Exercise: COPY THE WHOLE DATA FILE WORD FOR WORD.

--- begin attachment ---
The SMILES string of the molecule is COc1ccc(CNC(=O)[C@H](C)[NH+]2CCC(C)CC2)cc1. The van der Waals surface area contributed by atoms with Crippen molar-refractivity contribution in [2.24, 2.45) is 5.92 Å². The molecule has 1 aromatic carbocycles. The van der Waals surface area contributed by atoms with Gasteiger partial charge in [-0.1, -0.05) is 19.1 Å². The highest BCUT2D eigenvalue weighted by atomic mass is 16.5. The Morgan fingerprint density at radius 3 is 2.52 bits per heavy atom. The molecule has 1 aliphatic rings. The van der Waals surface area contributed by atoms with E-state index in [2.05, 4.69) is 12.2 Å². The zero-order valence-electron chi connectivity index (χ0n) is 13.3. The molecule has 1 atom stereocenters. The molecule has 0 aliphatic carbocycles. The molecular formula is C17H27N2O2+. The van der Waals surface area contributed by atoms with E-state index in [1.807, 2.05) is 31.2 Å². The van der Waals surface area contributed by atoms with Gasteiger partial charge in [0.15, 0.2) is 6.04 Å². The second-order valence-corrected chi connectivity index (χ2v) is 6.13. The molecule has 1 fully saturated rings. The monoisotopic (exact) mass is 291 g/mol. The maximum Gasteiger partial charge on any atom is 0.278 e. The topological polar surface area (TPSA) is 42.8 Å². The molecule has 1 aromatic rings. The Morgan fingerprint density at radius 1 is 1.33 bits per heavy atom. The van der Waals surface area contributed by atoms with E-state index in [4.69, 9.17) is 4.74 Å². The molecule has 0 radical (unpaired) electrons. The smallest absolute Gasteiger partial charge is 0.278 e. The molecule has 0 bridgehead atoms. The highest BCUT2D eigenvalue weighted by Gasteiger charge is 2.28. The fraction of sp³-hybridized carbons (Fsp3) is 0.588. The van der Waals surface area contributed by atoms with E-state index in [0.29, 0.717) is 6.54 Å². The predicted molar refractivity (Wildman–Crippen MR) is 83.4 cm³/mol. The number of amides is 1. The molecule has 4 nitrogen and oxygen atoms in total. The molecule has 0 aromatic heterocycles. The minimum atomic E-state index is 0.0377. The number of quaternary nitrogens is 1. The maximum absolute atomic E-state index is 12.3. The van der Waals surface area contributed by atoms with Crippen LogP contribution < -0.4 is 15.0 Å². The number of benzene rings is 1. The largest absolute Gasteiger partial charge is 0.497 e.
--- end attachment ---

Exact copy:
The SMILES string of the molecule is COc1ccc(CNC(=O)[C@H](C)[NH+]2CCC(C)CC2)cc1. The van der Waals surface area contributed by atoms with Crippen molar-refractivity contribution in [2.24, 2.45) is 5.92 Å². The molecule has 1 aromatic carbocycles. The van der Waals surface area contributed by atoms with Gasteiger partial charge in [-0.1, -0.05) is 19.1 Å². The highest BCUT2D eigenvalue weighted by atomic mass is 16.5. The Morgan fingerprint density at radius 3 is 2.52 bits per heavy atom. The molecule has 1 aliphatic rings. The van der Waals surface area contributed by atoms with E-state index in [2.05, 4.69) is 12.2 Å². The zero-order valence-electron chi connectivity index (χ0n) is 13.3. The molecule has 1 atom stereocenters. The molecule has 0 aliphatic carbocycles. The molecular formula is C17H27N2O2+. The van der Waals surface area contributed by atoms with E-state index in [1.807, 2.05) is 31.2 Å². The van der Waals surface area contributed by atoms with Gasteiger partial charge in [0.15, 0.2) is 6.04 Å². The second-order valence-corrected chi connectivity index (χ2v) is 6.13. The molecule has 1 fully saturated rings. The monoisotopic (exact) mass is 291 g/mol. The maximum Gasteiger partial charge on any atom is 0.278 e. The topological polar surface area (TPSA) is 42.8 Å². The molecule has 1 aromatic rings. The Morgan fingerprint density at radius 1 is 1.33 bits per heavy atom. The van der Waals surface area contributed by atoms with E-state index in [4.69, 9.17) is 4.74 Å². The molecule has 0 radical (unpaired) electrons. The smallest absolute Gasteiger partial charge is 0.278 e. The molecule has 0 bridgehead atoms. The highest BCUT2D eigenvalue weighted by Gasteiger charge is 2.28. The fraction of sp³-hybridized carbons (Fsp3) is 0.588. The van der Waals surface area contributed by atoms with E-state index in [0.29, 0.717) is 6.54 Å². The predicted molar refractivity (Wildman–Crippen MR) is 83.4 cm³/mol. The number of amides is 1. The molecule has 4 nitrogen and oxygen atoms in total. The molecule has 0 aromatic heterocycles. The minimum atomic E-state index is 0.0377. The number of quaternary nitrogens is 1. The maximum absolute atomic E-state index is 12.3. The van der Waals surface area contributed by atoms with Crippen LogP contribution < -0.4 is 15.0 Å². The number of benzene rings is 1. The largest absolute Gasteiger partial charge is 0.497 e.